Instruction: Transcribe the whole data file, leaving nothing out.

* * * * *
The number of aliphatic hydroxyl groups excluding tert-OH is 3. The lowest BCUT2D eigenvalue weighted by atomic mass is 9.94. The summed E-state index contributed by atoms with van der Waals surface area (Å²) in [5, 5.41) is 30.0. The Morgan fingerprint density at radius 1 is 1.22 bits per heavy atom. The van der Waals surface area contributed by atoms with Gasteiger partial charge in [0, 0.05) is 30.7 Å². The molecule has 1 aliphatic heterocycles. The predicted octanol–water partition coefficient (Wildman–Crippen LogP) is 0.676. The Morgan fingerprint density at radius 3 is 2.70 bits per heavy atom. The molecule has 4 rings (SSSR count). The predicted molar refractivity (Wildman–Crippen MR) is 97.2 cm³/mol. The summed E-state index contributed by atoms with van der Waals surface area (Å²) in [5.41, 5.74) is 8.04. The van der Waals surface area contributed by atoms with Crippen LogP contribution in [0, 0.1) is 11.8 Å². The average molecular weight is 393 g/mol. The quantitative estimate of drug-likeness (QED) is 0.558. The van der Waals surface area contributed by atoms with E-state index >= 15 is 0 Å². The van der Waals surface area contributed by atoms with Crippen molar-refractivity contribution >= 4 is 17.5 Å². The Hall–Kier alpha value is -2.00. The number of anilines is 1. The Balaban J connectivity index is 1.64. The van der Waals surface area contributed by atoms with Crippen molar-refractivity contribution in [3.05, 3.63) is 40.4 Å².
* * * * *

The number of aliphatic hydroxyl groups excluding tert-OH is 3. The lowest BCUT2D eigenvalue weighted by atomic mass is 9.94. The summed E-state index contributed by atoms with van der Waals surface area (Å²) in [5, 5.41) is 30.0. The Morgan fingerprint density at radius 1 is 1.22 bits per heavy atom. The van der Waals surface area contributed by atoms with Gasteiger partial charge in [0, 0.05) is 30.7 Å². The molecule has 1 aliphatic heterocycles. The predicted octanol–water partition coefficient (Wildman–Crippen LogP) is 0.676. The Morgan fingerprint density at radius 3 is 2.70 bits per heavy atom. The molecule has 4 rings (SSSR count). The predicted molar refractivity (Wildman–Crippen MR) is 97.2 cm³/mol. The summed E-state index contributed by atoms with van der Waals surface area (Å²) in [5.41, 5.74) is 8.04. The van der Waals surface area contributed by atoms with Crippen LogP contribution in [0, 0.1) is 11.8 Å². The average molecular weight is 393 g/mol. The quantitative estimate of drug-likeness (QED) is 0.558. The van der Waals surface area contributed by atoms with E-state index >= 15 is 0 Å². The van der Waals surface area contributed by atoms with Crippen molar-refractivity contribution >= 4 is 17.5 Å². The Hall–Kier alpha value is -2.00. The number of anilines is 1. The Balaban J connectivity index is 1.64. The van der Waals surface area contributed by atoms with Crippen molar-refractivity contribution in [3.05, 3.63) is 40.4 Å².